BY GERARD WELLBROCK
While everyone from administrators to fans are hopeful for the return of college athletics this fall, the NCAA and its member institutions are making contingency plans should that not be the case.
“We’re working as if everything is going to be normal in the fall and keeping our fingers crossed that it will,” said Fort Hays State Athletic Director Curtis Hammeke.
And while Fort Hays State is moving forward like everything will go on as scheduled, Hammeke knows there is no guarantee seasons will start on time or be played in their entirety. He said there has been some talk of reduced or modified schedules at the Division II level for the upcoming 2020-21 academic year.
“Certainly, there’s financial ramifications involved, and that’s going to eventually affect what the schedules look like,” Hammeke said. “We’re still hoping everything stays as planned, but I do see some momentum gaining for some reduced or modified schedules.”
Member institutions have received surveys from the NCAA concerning a possible reduction in the number of games played in the 2020-21 academic year. Schools are being asked how they feel about reductions ranging anywhere from 10 percent to more than 20 percent. Hammeke said Memorial Day is target date for decisions concerning the fall.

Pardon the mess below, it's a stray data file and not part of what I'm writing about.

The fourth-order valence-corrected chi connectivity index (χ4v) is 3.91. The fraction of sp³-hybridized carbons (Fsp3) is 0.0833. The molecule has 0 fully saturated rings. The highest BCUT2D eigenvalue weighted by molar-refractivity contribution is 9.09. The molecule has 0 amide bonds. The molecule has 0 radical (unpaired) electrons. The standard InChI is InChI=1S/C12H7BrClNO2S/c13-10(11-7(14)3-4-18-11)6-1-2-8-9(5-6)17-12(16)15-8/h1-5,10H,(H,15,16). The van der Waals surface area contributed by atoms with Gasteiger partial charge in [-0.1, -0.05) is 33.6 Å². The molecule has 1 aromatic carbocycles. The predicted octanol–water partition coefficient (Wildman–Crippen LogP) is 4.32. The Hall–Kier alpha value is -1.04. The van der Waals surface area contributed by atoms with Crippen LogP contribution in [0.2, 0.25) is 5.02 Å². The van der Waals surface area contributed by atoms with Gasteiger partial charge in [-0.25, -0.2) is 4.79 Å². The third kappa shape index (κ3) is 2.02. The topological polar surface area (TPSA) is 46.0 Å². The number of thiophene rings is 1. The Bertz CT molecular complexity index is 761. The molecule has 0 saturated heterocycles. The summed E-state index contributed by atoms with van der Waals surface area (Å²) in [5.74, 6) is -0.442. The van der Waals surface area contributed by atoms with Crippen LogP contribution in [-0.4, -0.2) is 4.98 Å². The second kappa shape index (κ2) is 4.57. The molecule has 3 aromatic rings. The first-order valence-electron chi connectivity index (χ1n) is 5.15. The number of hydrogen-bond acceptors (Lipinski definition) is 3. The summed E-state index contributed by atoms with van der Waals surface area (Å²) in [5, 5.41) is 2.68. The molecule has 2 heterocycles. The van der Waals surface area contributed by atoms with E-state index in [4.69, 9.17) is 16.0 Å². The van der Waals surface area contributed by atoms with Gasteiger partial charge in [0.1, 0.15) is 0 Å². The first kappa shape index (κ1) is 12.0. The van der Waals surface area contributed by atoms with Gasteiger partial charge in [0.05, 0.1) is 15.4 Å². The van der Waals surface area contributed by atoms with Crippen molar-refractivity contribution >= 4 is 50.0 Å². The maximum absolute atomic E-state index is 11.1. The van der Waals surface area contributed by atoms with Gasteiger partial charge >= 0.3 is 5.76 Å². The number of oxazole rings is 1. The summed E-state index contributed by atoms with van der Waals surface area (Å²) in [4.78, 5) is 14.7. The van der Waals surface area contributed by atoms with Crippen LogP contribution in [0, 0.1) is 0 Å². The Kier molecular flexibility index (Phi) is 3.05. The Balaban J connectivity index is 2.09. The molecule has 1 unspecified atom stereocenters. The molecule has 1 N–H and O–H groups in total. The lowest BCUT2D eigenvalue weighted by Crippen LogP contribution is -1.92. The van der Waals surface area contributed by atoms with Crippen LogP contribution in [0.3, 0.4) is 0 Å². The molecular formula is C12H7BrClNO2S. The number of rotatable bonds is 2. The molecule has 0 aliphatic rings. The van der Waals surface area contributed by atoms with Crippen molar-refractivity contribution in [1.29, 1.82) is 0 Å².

FHSU has altered all of the summer sports camps. Some have been canceled, and others have been moved to July and will only be day camps, eliminating the use of dormitories.
Both KU and K-State have announced in recent weeks that their football and basketball coaches — along with some high-ranking athletic department administrators — have taken pay cuts to help offset budget deficits. That has not been the case at Fort Hays State, which works with a significantly smaller budget.
“I’m very grateful that we haven’t gotten into staff reductions and furloughs,” Hammeke said. “Our people have been able to keep working from home, continue the recruiting process, continuing the preparations for next year.”
The athletic department had to move the annual Jim and Blake McGuire Scholarship Golf Tournament, which was scheduled for mid-April, to September. The next big event on the calendar is the Tiger Auction and Dinner. Hammeke said, as of now, they are planning to hold the event as scheduled.
“Here we are in a situation where the auction will be more important than ever at a time where a lot of people will be more handcuffed then ever in terms of being able to help with that,” Hammeke said.
“We’re going to have some negative funding sources from the state level and potentially from student fees if our enrollment is not as high on campus. And then if you start reducing these schedules and you start taking away revenue from ticket sales and concessions and marketing and advertising — all of those things we utilize to help reach our budget.”